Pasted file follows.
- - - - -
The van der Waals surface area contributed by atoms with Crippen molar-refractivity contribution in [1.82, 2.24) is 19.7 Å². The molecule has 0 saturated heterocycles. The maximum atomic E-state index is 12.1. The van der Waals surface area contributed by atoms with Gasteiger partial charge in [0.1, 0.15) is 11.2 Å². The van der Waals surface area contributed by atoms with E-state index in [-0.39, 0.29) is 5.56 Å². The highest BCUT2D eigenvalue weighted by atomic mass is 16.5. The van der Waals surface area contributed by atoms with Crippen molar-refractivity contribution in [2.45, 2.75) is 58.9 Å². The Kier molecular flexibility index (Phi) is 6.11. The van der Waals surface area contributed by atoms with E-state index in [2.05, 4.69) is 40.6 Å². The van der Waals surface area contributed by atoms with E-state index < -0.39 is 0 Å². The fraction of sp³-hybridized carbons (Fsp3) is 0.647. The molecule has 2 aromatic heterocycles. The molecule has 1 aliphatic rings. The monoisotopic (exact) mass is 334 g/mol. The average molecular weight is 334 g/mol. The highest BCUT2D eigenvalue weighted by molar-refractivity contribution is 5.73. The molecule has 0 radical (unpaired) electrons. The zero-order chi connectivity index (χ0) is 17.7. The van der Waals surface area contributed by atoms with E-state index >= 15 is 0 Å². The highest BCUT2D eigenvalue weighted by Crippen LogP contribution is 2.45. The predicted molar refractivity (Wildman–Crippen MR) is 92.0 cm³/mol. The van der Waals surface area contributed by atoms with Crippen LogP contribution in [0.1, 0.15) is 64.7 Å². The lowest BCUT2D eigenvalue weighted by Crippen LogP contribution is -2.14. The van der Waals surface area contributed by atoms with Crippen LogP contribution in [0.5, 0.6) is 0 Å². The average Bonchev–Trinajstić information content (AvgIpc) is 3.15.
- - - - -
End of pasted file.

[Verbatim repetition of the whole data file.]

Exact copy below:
The van der Waals surface area contributed by atoms with Crippen molar-refractivity contribution in [1.82, 2.24) is 19.7 Å². The molecule has 0 saturated heterocycles. The maximum atomic E-state index is 12.1. The van der Waals surface area contributed by atoms with Gasteiger partial charge in [0.1, 0.15) is 11.2 Å². The van der Waals surface area contributed by atoms with E-state index in [-0.39, 0.29) is 5.56 Å². The highest BCUT2D eigenvalue weighted by atomic mass is 16.5. The van der Waals surface area contributed by atoms with Crippen molar-refractivity contribution in [2.45, 2.75) is 58.9 Å². The Kier molecular flexibility index (Phi) is 6.11. The van der Waals surface area contributed by atoms with E-state index in [2.05, 4.69) is 40.6 Å². The van der Waals surface area contributed by atoms with E-state index < -0.39 is 0 Å². The fraction of sp³-hybridized carbons (Fsp3) is 0.647. The molecule has 2 aromatic heterocycles. The molecule has 1 aliphatic rings. The monoisotopic (exact) mass is 334 g/mol. The average molecular weight is 334 g/mol. The highest BCUT2D eigenvalue weighted by molar-refractivity contribution is 5.73. The molecule has 0 radical (unpaired) electrons. The zero-order chi connectivity index (χ0) is 17.7. The van der Waals surface area contributed by atoms with E-state index >= 15 is 0 Å². The highest BCUT2D eigenvalue weighted by Crippen LogP contribution is 2.45. The predicted molar refractivity (Wildman–Crippen MR) is 92.0 cm³/mol. The van der Waals surface area contributed by atoms with Crippen LogP contribution in [0.1, 0.15) is 64.7 Å². The lowest BCUT2D eigenvalue weighted by Crippen LogP contribution is -2.14. The van der Waals surface area contributed by atoms with Crippen LogP contribution in [0.5, 0.6) is 0 Å². The average Bonchev–Trinajstić information content (AvgIpc) is 3.15.